Before such drastic measures are taken, Silva has been told to go-to Griffin and discover whether the Las Vegas resident can get his juices flowing again. On paper, it’s clearly a significant test for the Curitiba-born striker. Dominant to the point of boredom as a 185-pounder, Silva will now once again venture north to the 205-pound division in pursuit of kicks and a significant challenge.
Only on August 8, Silva won’t be meeting just any old light heavyweight. In Griffin, ‘The Spider’ will be staring up at one of the biggest and best light heavyweights in the world, a man who walks around at 6-feet-3-inches and 240-pounds.
Physical attributes aside, Silva will also be facing the most complex and hard-to-read personality of his career to date. Reading Griffin is like trying to break The Da Vinci Code by working backwards from page 359.
Silva will be only too aware that Griffin, a grinning glutton for punishment, won’t be mentally beaten. He won’t be intimated like Leites was back in April. He also won’t be gung-ho and headstrong like Chris Leben was with Silva in his UFC debut.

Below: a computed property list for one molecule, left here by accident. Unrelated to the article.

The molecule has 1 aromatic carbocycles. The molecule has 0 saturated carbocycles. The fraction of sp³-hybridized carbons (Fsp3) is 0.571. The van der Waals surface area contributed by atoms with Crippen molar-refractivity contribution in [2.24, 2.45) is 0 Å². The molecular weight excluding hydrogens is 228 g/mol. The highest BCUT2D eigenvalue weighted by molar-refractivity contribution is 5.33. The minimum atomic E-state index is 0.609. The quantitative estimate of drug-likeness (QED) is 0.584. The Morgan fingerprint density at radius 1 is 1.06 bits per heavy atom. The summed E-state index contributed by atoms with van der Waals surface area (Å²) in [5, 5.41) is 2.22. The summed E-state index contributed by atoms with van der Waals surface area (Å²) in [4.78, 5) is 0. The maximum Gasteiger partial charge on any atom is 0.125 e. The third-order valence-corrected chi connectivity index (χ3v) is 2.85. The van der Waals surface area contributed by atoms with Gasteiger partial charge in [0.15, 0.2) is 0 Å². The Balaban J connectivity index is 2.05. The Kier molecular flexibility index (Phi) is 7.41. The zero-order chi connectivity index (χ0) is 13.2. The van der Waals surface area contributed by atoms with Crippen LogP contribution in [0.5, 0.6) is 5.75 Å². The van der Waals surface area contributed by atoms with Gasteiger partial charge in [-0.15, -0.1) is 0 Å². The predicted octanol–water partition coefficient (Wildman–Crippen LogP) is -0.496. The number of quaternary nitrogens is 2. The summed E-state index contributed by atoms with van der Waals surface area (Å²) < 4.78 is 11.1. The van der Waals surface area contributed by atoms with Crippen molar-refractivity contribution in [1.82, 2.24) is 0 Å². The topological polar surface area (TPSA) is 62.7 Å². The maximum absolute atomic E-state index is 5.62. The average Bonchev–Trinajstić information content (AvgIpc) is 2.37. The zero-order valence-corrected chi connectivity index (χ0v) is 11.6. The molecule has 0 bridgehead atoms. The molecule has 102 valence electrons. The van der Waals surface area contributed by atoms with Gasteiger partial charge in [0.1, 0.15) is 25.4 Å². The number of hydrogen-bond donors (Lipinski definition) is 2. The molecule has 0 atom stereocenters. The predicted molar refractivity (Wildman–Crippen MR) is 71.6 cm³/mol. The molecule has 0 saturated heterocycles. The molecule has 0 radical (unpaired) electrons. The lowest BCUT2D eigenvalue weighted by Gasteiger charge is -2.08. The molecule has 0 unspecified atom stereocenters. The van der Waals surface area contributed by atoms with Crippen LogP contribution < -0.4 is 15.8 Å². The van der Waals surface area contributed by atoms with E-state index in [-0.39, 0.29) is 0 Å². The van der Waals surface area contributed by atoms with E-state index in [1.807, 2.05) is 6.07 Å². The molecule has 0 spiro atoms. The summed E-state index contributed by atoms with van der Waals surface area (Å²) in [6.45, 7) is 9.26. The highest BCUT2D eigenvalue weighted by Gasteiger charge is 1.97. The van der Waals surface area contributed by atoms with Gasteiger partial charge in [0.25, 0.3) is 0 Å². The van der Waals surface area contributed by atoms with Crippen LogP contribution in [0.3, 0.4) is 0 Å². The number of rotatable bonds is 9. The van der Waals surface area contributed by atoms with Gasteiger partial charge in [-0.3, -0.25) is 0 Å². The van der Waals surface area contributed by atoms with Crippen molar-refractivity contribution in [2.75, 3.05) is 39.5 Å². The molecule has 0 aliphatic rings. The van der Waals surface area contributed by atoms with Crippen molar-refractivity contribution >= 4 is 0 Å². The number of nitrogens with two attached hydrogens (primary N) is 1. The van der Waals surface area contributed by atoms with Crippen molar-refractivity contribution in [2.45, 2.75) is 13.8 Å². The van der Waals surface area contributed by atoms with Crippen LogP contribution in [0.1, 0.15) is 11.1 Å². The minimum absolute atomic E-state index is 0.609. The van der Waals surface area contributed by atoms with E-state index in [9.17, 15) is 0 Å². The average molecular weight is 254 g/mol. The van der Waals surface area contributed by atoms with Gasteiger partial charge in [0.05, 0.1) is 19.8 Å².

Griffin will tell the world he’s scared of Silva. He’ll assure everyone that he’s liable to get his head kicked off his neck. Whereas some fighters feel the need to preach how they will do this and do that to an opponent – often not believing the words themselves - Griffin is content with reality. He is able to deal with his strengths and weaknesses and doesn’t feel insecure enough to bleat about things he can’t do.
While some will fall for the pre-fight boasts of anxious fighters, Griffin’s laidback, unassuming style is far more soothing and impressive. It shows a man in complete control of reality, his abilities and destiny. He’s been here before, remember. In a career spanning eight-years, Griffin has touched gloves with Quinton ‘Rampage’ Jackson, Rashad Evans, Mauricio ‘Shogun’ Rua, Tito Ortiz, Keith Jardine and Stephan Bonnar. By now, the driver knows what speeds his car can attain.
That sense of reality, as well as his incredible fighting spirit, is what makes Griffin a live underdog against Silva on August 8. Any nervous energy or pre-fight trauma will be a million miles from Griffin’s head, despite the obvious threat of Silva’s vast arsenal. Forrest will remain relaxed, safe in the knowledge that whatever will be will be.